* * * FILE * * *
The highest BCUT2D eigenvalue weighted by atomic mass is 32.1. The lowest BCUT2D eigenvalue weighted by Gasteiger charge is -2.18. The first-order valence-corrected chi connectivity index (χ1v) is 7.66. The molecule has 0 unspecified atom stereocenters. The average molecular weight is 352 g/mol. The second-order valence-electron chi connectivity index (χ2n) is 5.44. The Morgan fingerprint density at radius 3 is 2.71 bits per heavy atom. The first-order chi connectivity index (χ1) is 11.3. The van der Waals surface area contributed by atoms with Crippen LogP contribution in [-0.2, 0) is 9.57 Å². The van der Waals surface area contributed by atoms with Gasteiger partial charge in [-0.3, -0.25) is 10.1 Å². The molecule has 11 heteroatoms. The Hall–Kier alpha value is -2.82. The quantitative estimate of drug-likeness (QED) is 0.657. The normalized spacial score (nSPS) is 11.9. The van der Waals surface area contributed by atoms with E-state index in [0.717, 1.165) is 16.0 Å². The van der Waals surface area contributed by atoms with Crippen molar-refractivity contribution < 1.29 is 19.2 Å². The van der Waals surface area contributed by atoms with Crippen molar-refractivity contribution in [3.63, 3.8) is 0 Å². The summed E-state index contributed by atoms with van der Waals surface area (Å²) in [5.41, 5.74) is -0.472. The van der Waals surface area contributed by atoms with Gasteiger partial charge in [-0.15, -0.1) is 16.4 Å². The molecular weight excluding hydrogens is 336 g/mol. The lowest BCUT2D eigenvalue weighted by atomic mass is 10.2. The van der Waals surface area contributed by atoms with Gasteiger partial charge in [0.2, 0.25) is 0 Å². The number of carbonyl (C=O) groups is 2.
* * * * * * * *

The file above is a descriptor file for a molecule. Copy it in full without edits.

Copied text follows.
The highest BCUT2D eigenvalue weighted by atomic mass is 32.1. The lowest BCUT2D eigenvalue weighted by Gasteiger charge is -2.18. The first-order valence-corrected chi connectivity index (χ1v) is 7.66. The molecule has 0 unspecified atom stereocenters. The average molecular weight is 352 g/mol. The second-order valence-electron chi connectivity index (χ2n) is 5.44. The Morgan fingerprint density at radius 3 is 2.71 bits per heavy atom. The first-order chi connectivity index (χ1) is 11.3. The van der Waals surface area contributed by atoms with Crippen LogP contribution in [-0.2, 0) is 9.57 Å². The van der Waals surface area contributed by atoms with Gasteiger partial charge in [-0.3, -0.25) is 10.1 Å². The molecule has 11 heteroatoms. The Hall–Kier alpha value is -2.82. The quantitative estimate of drug-likeness (QED) is 0.657. The normalized spacial score (nSPS) is 11.9. The van der Waals surface area contributed by atoms with E-state index in [0.717, 1.165) is 16.0 Å². The van der Waals surface area contributed by atoms with Crippen molar-refractivity contribution < 1.29 is 19.2 Å². The van der Waals surface area contributed by atoms with Crippen molar-refractivity contribution in [3.63, 3.8) is 0 Å². The summed E-state index contributed by atoms with van der Waals surface area (Å²) in [5.41, 5.74) is -0.472. The van der Waals surface area contributed by atoms with Gasteiger partial charge in [-0.15, -0.1) is 16.4 Å². The molecular weight excluding hydrogens is 336 g/mol. The lowest BCUT2D eigenvalue weighted by atomic mass is 10.2. The van der Waals surface area contributed by atoms with Gasteiger partial charge in [0.2, 0.25) is 0 Å². The number of carbonyl (C=O) groups is 2.